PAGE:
Broad overview of the interaction of advertising with society. Examines economic, social, and ethical issues as well as legal and regulatory constraints. Prerequisites: ADV 1300 and ADV 1321, 1331, or 1341. Restricted to advertising majors and minors.
Sidharth Muralidharan M-F 9:00 am - 10:50 am
ARHS 1306
INTRODUCTION TO ARCHITECTURE.
A contextual history of European and North American architecture from classical antiquity to the present century, with particular emphasis on 1400 to the present. Students will be introduced to basic principles and terminology, but the course will focus on the social and cultural meanings of the built environment in its urban context.
Adam Herring M-F 10:00 am - 11:50 am
ASPH 1300
THE BASICS OF PHOTOGRAPHY.
Thorough discussion of camera operation and the elements of visual design (space, composition, color, and light). Emphasis is placed upon the creative application of aperture, shutter speed, framing, and lighting. Students must supply their own digital single-lens reflex cameras or advanced compact digital cameras that allow for manual exposure control. Assignments submitted digitally. Written examination. No darkroom or computer lab.
Staff M-F 1:00 pm - 3:50 pm
ASPT 1301
INTRODUCTION TO PAINTING.
A first course in painting from life, objects, and concepts. Emphasis is placed on space, materials, color, analysis of form, and critical judgment.
Staff M-F 9:00 am - 11:50 am
CCPA 2310
RHETORIC, COMMUNITY, AND PUBLIC DELIBERATION.
Examines the role of rhetoric and public deliberation in the production and maintenance of communities and the larger public sphere. Topics include the formation and rhetoric of the civil rights movement, the structural factors impacting the modern public sphere, and the skills necessary to be an informed citizen. Prerequisite: DISC 1312.
Stephanie Martin M-F 2:00 pm - 3:50 pm
CCPA 2327
COMMUNICATION THEORY.
Introduces the foundational concepts, theories, and approaches to the study and practice of human communication. Includes a historical overview and discussions of contemporary ethical questions. Prerequisite: DISC 1312.
Maria Dixon M-F 10:00 am - 11:50 am
CCPA 3300
FREE SPEECH AND THE FIRST AMENDMENT.
Examines the philosophy, cases, and issues relevant to the First Amendment right to free expression, with a focus on internal security, obscenity, pornography, slander, and the regulation of communication. Also, the foundations of legal argumentation. Prerequisite: SMU Pre-Major or enrollment in the B.A. in corporate communication and public affairs or B.A. in public relations and strategic communication, or minor in corporate communication and public affairs or law and legal reasoning program.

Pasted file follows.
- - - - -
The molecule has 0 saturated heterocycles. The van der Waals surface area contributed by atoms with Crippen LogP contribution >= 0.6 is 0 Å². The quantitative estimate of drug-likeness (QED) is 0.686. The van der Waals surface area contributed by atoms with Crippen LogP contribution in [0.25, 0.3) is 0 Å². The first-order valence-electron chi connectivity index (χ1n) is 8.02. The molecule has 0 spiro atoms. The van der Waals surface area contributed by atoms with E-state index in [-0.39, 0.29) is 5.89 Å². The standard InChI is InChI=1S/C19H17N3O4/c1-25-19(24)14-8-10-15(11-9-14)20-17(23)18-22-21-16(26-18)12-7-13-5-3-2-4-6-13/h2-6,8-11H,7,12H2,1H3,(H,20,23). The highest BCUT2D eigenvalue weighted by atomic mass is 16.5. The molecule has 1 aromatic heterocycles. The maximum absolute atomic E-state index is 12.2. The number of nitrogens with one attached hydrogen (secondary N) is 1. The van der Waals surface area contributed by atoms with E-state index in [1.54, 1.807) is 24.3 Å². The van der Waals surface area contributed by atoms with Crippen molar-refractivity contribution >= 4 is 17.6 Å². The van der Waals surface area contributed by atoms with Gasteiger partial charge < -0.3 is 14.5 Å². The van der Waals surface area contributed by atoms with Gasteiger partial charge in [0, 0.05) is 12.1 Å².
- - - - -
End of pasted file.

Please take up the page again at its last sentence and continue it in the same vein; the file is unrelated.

Michele Meitl M-F 12:00 pm - 1:50 pm
DANC 1303
BEGINNING MODERN DANCE.
Introduction to basic movement skills, experiences, and concepts of modern dance. Not for credit in the dance major.
Christopher Dolder M-F 10:00 am - 11:50 am
DANC 3374
THE EVOLUTION OF AMERICAN MUSICAL THEATRE.
Examines the evolution of American musical theatre, from its roots in minstrelsy, burlesque, and vaudeville, to its adolescence in comic opera, operetta, and musical comedy, to its codification as musical theatre. Includes the early forms of popular entertainment, the integration of dance, music, and drama into the form known as musical theatre, and the figures of the 20th century who refined this integration on Broadway and in Hollywood.
Patty Delaney M-F 10:00 am - 11:50 am
FILM 2332
AMERICAN POPULAR FILM AND TELEVISION.
An in-depth examination of specific aspects of American popular cinema and/or television, with a focus on questions of popular culture and ideology, the historical development of styles and genres, and the impact of the Hollywood film industry. Specific topics vary from term to term.
Derek Kompare M-F 2:00 pm - 3:50 pm
FILM 2344
HISTORY OF ANIMATED FILM.
Provides a critical and historical overview of the development of the animated film from its origins in the 19th century to the present.
David Sedman M-F 12:00 pm - 1:50 pm
FILM 3351
INTERNATIONAL FILM HISTORY.
Overview of the development of the cinema as a technology, an art form, an industry, and a social institution, beginning with the origins of the medium and tracing its major movements and configurations up to the present. Required of all majors.
Kevin Heffernan M-F 10:00 am - 11:50 am
JOUR 2312
NEWS REPORTING.